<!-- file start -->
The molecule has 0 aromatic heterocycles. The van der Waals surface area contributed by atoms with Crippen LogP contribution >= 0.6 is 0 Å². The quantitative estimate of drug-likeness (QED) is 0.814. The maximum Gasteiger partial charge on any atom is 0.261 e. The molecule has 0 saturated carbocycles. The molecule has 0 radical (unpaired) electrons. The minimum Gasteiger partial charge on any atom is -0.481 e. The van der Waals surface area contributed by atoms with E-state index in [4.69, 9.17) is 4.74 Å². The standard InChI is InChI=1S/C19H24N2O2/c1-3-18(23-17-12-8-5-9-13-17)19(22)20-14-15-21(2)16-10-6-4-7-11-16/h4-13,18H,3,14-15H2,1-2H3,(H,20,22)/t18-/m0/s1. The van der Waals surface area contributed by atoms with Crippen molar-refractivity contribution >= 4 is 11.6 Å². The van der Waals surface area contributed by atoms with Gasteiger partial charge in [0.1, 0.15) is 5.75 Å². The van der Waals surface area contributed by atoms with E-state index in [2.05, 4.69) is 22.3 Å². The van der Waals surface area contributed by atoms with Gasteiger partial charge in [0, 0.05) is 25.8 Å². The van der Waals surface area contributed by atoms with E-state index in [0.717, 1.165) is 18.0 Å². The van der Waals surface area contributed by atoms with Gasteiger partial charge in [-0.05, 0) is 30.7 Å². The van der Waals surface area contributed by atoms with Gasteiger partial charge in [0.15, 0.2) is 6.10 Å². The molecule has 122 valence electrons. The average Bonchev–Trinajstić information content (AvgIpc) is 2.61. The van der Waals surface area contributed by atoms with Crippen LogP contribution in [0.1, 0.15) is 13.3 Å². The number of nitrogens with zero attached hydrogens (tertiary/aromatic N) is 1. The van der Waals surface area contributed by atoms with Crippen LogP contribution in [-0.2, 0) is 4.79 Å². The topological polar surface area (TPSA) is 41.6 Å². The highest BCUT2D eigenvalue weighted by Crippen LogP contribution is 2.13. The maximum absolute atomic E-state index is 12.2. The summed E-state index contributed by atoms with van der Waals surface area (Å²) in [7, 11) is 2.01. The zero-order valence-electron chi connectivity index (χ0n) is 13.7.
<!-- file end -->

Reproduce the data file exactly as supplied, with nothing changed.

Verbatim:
The molecule has 0 aromatic heterocycles. The van der Waals surface area contributed by atoms with Crippen LogP contribution >= 0.6 is 0 Å². The quantitative estimate of drug-likeness (QED) is 0.814. The maximum Gasteiger partial charge on any atom is 0.261 e. The molecule has 0 saturated carbocycles. The molecule has 0 radical (unpaired) electrons. The minimum Gasteiger partial charge on any atom is -0.481 e. The van der Waals surface area contributed by atoms with E-state index in [4.69, 9.17) is 4.74 Å². The standard InChI is InChI=1S/C19H24N2O2/c1-3-18(23-17-12-8-5-9-13-17)19(22)20-14-15-21(2)16-10-6-4-7-11-16/h4-13,18H,3,14-15H2,1-2H3,(H,20,22)/t18-/m0/s1. The van der Waals surface area contributed by atoms with Crippen molar-refractivity contribution >= 4 is 11.6 Å². The van der Waals surface area contributed by atoms with Gasteiger partial charge in [0.1, 0.15) is 5.75 Å². The van der Waals surface area contributed by atoms with E-state index in [2.05, 4.69) is 22.3 Å². The van der Waals surface area contributed by atoms with Gasteiger partial charge in [0, 0.05) is 25.8 Å². The van der Waals surface area contributed by atoms with E-state index in [0.717, 1.165) is 18.0 Å². The van der Waals surface area contributed by atoms with Gasteiger partial charge in [-0.05, 0) is 30.7 Å². The van der Waals surface area contributed by atoms with Gasteiger partial charge in [0.15, 0.2) is 6.10 Å². The molecule has 122 valence electrons. The average Bonchev–Trinajstić information content (AvgIpc) is 2.61. The van der Waals surface area contributed by atoms with Crippen LogP contribution in [0.1, 0.15) is 13.3 Å². The number of nitrogens with zero attached hydrogens (tertiary/aromatic N) is 1. The van der Waals surface area contributed by atoms with Crippen LogP contribution in [-0.2, 0) is 4.79 Å². The topological polar surface area (TPSA) is 41.6 Å². The highest BCUT2D eigenvalue weighted by Crippen LogP contribution is 2.13. The maximum absolute atomic E-state index is 12.2. The summed E-state index contributed by atoms with van der Waals surface area (Å²) in [7, 11) is 2.01. The zero-order valence-electron chi connectivity index (χ0n) is 13.7.